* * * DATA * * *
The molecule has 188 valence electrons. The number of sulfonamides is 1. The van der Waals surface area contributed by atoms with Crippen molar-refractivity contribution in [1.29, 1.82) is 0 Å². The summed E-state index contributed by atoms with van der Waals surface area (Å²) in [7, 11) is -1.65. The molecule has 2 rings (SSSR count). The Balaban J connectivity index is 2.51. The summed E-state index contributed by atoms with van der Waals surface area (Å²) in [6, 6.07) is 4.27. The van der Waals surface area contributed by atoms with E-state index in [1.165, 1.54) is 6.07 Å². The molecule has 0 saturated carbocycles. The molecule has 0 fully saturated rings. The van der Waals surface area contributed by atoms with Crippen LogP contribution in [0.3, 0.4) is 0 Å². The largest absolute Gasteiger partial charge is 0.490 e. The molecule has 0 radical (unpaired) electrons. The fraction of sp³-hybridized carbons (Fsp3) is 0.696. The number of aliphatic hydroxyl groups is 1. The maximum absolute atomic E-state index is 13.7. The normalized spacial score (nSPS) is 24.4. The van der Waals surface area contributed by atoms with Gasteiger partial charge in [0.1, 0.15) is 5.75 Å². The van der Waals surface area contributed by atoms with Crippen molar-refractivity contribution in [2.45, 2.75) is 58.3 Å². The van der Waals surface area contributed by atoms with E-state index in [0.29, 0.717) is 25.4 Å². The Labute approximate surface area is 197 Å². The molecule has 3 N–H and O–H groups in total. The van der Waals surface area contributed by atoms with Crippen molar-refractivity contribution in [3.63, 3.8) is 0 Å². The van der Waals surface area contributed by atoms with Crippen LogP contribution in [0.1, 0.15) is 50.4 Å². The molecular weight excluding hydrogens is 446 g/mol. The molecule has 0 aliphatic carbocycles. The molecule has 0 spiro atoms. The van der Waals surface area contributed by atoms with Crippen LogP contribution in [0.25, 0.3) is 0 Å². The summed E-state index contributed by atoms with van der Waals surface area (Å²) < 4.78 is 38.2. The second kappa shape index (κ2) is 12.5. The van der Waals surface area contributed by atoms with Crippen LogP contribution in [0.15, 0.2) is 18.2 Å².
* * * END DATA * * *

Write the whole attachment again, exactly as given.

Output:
The molecule has 188 valence electrons. The number of sulfonamides is 1. The van der Waals surface area contributed by atoms with Crippen molar-refractivity contribution in [1.29, 1.82) is 0 Å². The summed E-state index contributed by atoms with van der Waals surface area (Å²) in [7, 11) is -1.65. The molecule has 2 rings (SSSR count). The Balaban J connectivity index is 2.51. The summed E-state index contributed by atoms with van der Waals surface area (Å²) in [6, 6.07) is 4.27. The van der Waals surface area contributed by atoms with E-state index in [1.165, 1.54) is 6.07 Å². The molecule has 0 saturated carbocycles. The molecule has 0 fully saturated rings. The van der Waals surface area contributed by atoms with Crippen LogP contribution in [0.3, 0.4) is 0 Å². The largest absolute Gasteiger partial charge is 0.490 e. The molecule has 0 radical (unpaired) electrons. The fraction of sp³-hybridized carbons (Fsp3) is 0.696. The number of aliphatic hydroxyl groups is 1. The maximum absolute atomic E-state index is 13.7. The normalized spacial score (nSPS) is 24.4. The van der Waals surface area contributed by atoms with Gasteiger partial charge in [0.1, 0.15) is 5.75 Å². The van der Waals surface area contributed by atoms with Crippen molar-refractivity contribution in [2.45, 2.75) is 58.3 Å². The van der Waals surface area contributed by atoms with E-state index in [0.29, 0.717) is 25.4 Å². The Labute approximate surface area is 197 Å². The molecule has 3 N–H and O–H groups in total. The van der Waals surface area contributed by atoms with Crippen molar-refractivity contribution in [3.63, 3.8) is 0 Å². The van der Waals surface area contributed by atoms with Crippen LogP contribution in [0.1, 0.15) is 50.4 Å². The molecular weight excluding hydrogens is 446 g/mol. The molecule has 0 aliphatic carbocycles. The molecule has 0 spiro atoms. The van der Waals surface area contributed by atoms with Crippen LogP contribution in [0.25, 0.3) is 0 Å². The summed E-state index contributed by atoms with van der Waals surface area (Å²) < 4.78 is 38.2. The second kappa shape index (κ2) is 12.5. The van der Waals surface area contributed by atoms with Crippen LogP contribution in [0.15, 0.2) is 18.2 Å².